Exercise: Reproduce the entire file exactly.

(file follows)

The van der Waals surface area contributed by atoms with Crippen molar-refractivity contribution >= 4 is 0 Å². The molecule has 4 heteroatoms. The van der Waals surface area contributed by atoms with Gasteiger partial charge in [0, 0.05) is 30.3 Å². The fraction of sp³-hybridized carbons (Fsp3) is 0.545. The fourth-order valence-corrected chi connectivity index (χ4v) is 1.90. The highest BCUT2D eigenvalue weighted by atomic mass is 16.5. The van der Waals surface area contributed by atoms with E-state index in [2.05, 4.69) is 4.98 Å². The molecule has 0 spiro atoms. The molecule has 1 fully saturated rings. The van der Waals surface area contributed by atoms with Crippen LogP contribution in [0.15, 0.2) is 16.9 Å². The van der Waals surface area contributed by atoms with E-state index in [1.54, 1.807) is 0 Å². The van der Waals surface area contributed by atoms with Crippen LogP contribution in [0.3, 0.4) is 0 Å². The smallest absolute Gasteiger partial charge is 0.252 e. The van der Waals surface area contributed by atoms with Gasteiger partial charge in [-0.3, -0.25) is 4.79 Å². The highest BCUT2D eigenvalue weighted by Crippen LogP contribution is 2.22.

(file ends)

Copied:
The van der Waals surface area contributed by atoms with Crippen molar-refractivity contribution >= 4 is 0 Å². The molecule has 4 heteroatoms. The van der Waals surface area contributed by atoms with Gasteiger partial charge in [0, 0.05) is 30.3 Å². The fraction of sp³-hybridized carbons (Fsp3) is 0.545. The fourth-order valence-corrected chi connectivity index (χ4v) is 1.90. The highest BCUT2D eigenvalue weighted by atomic mass is 16.5. The van der Waals surface area contributed by atoms with E-state index in [2.05, 4.69) is 4.98 Å². The molecule has 0 spiro atoms. The molecule has 1 fully saturated rings. The van der Waals surface area contributed by atoms with Crippen LogP contribution in [0.15, 0.2) is 16.9 Å². The van der Waals surface area contributed by atoms with E-state index in [1.54, 1.807) is 0 Å². The van der Waals surface area contributed by atoms with Crippen LogP contribution in [0.3, 0.4) is 0 Å². The smallest absolute Gasteiger partial charge is 0.252 e. The van der Waals surface area contributed by atoms with Gasteiger partial charge in [-0.3, -0.25) is 4.79 Å². The highest BCUT2D eigenvalue weighted by Crippen LogP contribution is 2.22.